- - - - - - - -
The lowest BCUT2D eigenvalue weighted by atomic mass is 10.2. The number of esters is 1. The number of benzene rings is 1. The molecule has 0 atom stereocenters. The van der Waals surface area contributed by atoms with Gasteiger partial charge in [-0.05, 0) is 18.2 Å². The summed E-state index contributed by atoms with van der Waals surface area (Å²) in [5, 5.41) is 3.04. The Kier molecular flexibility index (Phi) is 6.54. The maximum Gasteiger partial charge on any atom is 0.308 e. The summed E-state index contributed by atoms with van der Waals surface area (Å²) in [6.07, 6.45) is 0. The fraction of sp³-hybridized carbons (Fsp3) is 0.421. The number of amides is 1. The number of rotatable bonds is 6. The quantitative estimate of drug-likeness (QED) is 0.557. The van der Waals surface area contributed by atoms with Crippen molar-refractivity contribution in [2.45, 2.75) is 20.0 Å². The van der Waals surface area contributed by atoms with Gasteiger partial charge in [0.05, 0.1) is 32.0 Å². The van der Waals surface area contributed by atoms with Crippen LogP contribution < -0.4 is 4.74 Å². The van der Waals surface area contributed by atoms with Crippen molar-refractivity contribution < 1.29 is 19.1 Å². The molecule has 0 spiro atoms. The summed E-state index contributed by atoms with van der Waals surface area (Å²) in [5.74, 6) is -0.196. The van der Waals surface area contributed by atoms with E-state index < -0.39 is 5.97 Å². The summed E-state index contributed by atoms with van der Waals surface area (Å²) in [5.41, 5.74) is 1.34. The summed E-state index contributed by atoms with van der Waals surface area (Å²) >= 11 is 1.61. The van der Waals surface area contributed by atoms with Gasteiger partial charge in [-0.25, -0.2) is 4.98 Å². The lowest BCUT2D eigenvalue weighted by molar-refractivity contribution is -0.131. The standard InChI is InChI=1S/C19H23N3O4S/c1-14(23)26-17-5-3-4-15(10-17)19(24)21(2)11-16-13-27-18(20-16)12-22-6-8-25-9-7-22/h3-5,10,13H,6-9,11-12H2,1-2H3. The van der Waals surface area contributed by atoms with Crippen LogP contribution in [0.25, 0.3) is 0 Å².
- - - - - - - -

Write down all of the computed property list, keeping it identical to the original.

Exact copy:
The lowest BCUT2D eigenvalue weighted by atomic mass is 10.2. The number of esters is 1. The number of benzene rings is 1. The molecule has 0 atom stereocenters. The van der Waals surface area contributed by atoms with Gasteiger partial charge in [-0.05, 0) is 18.2 Å². The summed E-state index contributed by atoms with van der Waals surface area (Å²) in [5, 5.41) is 3.04. The Kier molecular flexibility index (Phi) is 6.54. The maximum Gasteiger partial charge on any atom is 0.308 e. The summed E-state index contributed by atoms with van der Waals surface area (Å²) in [6.07, 6.45) is 0. The fraction of sp³-hybridized carbons (Fsp3) is 0.421. The number of amides is 1. The number of rotatable bonds is 6. The quantitative estimate of drug-likeness (QED) is 0.557. The van der Waals surface area contributed by atoms with Crippen molar-refractivity contribution in [2.45, 2.75) is 20.0 Å². The van der Waals surface area contributed by atoms with Gasteiger partial charge in [0.05, 0.1) is 32.0 Å². The van der Waals surface area contributed by atoms with Crippen LogP contribution < -0.4 is 4.74 Å². The van der Waals surface area contributed by atoms with Crippen molar-refractivity contribution < 1.29 is 19.1 Å². The molecule has 0 spiro atoms. The summed E-state index contributed by atoms with van der Waals surface area (Å²) in [5.74, 6) is -0.196. The van der Waals surface area contributed by atoms with E-state index < -0.39 is 5.97 Å². The summed E-state index contributed by atoms with van der Waals surface area (Å²) in [5.41, 5.74) is 1.34. The summed E-state index contributed by atoms with van der Waals surface area (Å²) >= 11 is 1.61. The van der Waals surface area contributed by atoms with Gasteiger partial charge in [-0.25, -0.2) is 4.98 Å². The lowest BCUT2D eigenvalue weighted by molar-refractivity contribution is -0.131. The standard InChI is InChI=1S/C19H23N3O4S/c1-14(23)26-17-5-3-4-15(10-17)19(24)21(2)11-16-13-27-18(20-16)12-22-6-8-25-9-7-22/h3-5,10,13H,6-9,11-12H2,1-2H3. The van der Waals surface area contributed by atoms with Crippen LogP contribution in [0.25, 0.3) is 0 Å².